TWO of Ireland’s most widely loved public figures, actress, comedian and writer Tara Flynn, and best-selling multi- award winning novelist Marian Keyes, have joined forces to launch a new podcast called Now You’re Asking for BBC Radio 4 and BBC Sounds.
It is reminiscent of the hugely popular programme Dear Frankie, a broadcast by RTÉ radio between 1963 and 1985, and featuring the distinctive voice of the late, great Frankie Byrne.
In Now You’re Asking, Tara and Marian assume the roles of 21st century Agony Aunts, as they tease out solutions to a broad range of problems sent in by the listeners. All the letters to the podcast are kept anonymous.
UP FOR DISCUSSION
Drawing on their own unique and personal understanding of life, Marian and Tara extend hands of comfort and hearts of empathy towards their listeners, as they try and work their way through many thorny issues and endeavour to help people navigate their way through tricky emotional situations.
Through the podcast, they are presented with many irritating dilemmas that people experience, and try and find ways for people to acquire the skills to best cope with other people’s tastes, habits, and lifestyle choices, which they find to be in conflict with their own.
As John Paul Sartre said “Hell is other people”, and for some of the people writing in, this seems to be the case.
“We always say that even if we don’t solve a problem, we hope that we can make people feel a bit better, and while we have a go at teasing out an issue, we hope that we can give people a bit of a lift at the same time.” explained Tara.
“We are also keen to point out that we are not experts, so if people have specific queries in relation to medical or legal matters, we always recommend that they seek professional help.”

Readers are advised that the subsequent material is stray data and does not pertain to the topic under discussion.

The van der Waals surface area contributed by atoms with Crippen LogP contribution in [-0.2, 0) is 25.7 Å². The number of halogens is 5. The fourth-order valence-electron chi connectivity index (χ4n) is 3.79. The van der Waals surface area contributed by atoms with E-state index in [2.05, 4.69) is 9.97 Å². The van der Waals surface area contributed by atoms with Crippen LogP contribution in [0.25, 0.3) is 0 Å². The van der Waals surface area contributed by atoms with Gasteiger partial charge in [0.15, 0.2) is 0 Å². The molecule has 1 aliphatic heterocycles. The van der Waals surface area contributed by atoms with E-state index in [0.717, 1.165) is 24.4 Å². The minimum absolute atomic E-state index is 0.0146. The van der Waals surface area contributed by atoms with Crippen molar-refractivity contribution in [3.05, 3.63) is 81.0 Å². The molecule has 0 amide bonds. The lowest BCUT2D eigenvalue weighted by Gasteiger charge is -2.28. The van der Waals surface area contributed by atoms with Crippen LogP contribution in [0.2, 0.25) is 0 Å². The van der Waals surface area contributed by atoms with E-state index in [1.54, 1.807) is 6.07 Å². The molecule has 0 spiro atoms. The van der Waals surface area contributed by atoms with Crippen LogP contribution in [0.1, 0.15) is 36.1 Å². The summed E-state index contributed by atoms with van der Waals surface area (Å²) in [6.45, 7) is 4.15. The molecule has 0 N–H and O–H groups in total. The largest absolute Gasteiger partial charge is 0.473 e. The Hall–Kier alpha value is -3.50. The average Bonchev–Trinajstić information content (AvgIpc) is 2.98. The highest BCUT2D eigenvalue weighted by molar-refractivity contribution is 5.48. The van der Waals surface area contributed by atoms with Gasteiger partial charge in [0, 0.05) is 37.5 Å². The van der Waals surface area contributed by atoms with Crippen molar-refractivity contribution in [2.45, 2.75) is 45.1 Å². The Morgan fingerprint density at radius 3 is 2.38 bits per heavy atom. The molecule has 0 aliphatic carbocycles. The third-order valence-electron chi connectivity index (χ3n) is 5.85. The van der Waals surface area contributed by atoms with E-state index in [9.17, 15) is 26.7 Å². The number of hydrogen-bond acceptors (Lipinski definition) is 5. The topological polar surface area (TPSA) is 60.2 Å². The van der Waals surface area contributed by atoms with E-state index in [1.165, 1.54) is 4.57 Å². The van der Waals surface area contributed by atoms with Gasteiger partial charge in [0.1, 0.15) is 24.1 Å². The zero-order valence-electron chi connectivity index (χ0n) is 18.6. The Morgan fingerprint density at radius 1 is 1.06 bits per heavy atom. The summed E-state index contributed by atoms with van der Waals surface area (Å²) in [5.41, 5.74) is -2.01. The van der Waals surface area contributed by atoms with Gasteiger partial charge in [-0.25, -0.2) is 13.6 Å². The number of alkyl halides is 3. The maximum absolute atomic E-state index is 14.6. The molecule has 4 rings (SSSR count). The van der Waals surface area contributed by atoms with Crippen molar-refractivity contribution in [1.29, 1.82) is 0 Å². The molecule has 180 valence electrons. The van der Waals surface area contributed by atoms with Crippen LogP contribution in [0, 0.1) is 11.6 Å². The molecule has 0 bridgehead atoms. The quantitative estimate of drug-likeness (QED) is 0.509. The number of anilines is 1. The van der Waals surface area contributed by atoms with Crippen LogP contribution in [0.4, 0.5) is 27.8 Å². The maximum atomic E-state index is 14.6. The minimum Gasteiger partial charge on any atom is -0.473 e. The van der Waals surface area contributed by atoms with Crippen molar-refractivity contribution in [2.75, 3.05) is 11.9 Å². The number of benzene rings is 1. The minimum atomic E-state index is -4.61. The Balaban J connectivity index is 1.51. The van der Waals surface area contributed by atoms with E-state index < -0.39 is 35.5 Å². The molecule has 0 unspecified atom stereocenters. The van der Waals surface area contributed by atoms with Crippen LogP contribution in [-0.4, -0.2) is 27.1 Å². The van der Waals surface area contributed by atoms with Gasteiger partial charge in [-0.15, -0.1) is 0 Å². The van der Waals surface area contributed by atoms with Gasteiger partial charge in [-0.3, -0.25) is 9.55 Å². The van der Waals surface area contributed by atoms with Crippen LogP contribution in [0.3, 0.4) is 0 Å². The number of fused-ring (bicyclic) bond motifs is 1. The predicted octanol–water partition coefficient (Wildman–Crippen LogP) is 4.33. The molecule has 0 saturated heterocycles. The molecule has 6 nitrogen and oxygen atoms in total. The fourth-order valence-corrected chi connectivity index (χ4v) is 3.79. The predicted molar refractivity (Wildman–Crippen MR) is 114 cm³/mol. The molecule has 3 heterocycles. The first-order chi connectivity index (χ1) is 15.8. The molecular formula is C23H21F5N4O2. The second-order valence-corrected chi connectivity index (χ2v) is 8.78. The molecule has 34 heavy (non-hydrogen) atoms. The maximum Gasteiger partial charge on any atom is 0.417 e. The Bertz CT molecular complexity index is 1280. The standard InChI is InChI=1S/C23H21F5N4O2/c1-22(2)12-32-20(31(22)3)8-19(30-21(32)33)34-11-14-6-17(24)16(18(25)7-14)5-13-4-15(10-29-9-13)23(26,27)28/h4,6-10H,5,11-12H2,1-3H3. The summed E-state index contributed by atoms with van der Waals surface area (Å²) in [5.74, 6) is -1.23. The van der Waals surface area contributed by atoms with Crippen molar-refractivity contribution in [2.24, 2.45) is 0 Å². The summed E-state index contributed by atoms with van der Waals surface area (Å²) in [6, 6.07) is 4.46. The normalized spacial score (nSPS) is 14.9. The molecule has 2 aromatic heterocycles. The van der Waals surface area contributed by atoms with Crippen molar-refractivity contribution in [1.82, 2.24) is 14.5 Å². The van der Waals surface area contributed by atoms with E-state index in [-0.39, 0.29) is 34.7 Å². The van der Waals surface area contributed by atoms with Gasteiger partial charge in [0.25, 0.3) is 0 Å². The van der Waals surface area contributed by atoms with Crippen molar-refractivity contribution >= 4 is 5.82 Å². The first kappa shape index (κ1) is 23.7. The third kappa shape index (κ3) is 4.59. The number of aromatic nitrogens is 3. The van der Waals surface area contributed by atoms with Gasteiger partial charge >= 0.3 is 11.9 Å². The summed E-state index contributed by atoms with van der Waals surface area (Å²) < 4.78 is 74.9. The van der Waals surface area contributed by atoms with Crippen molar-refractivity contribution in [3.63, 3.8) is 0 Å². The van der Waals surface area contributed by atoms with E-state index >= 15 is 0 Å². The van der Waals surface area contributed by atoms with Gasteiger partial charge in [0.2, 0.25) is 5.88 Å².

Marian has always been very open about her own struggles with mental health, a struggle which many people experience in their lives, and on the podcast she recommends that people might consider counselling, which she herself has found to be very beneficial.
Indeed, the podcast is like a soothing, albeit virtual, warm hug before sitting down at a virtual kitchen table over a cup of tea with your pals.
The free-flowing conversation between Tara and Marian goes off on many different trajectories, from the serious to the downright hilarious. If you are missing ’the chats’ during the era of social distancing, then this is a podcast that will be sure to ease you through.
“ We record it round at Marian’s house, and though I met her around 2014, it’s a great opportunity to enjoy her company and to get to know her more,” said Tara.
The dilemmas being sent in by listeners range from what to do if a person you are living with is making irritating or slurping noises while eating or drinking, to how to cope if you have been cut out of your parents’ will.
RECALLING A MOVING STATUE
One query was on how best to approach a neighbour who was persistently putting an unusual range of ornate objects in the shared garden of an apartment block.
The banter between Marian and Tara ended up about their musings on their own individual tastes in garden ornaments, and from there wandered into Tara’s recollections of the phenomena of the ‘Moving Statue’ in Ballinspittle in the 1980s, not far from where she grew up just outside Kinsale.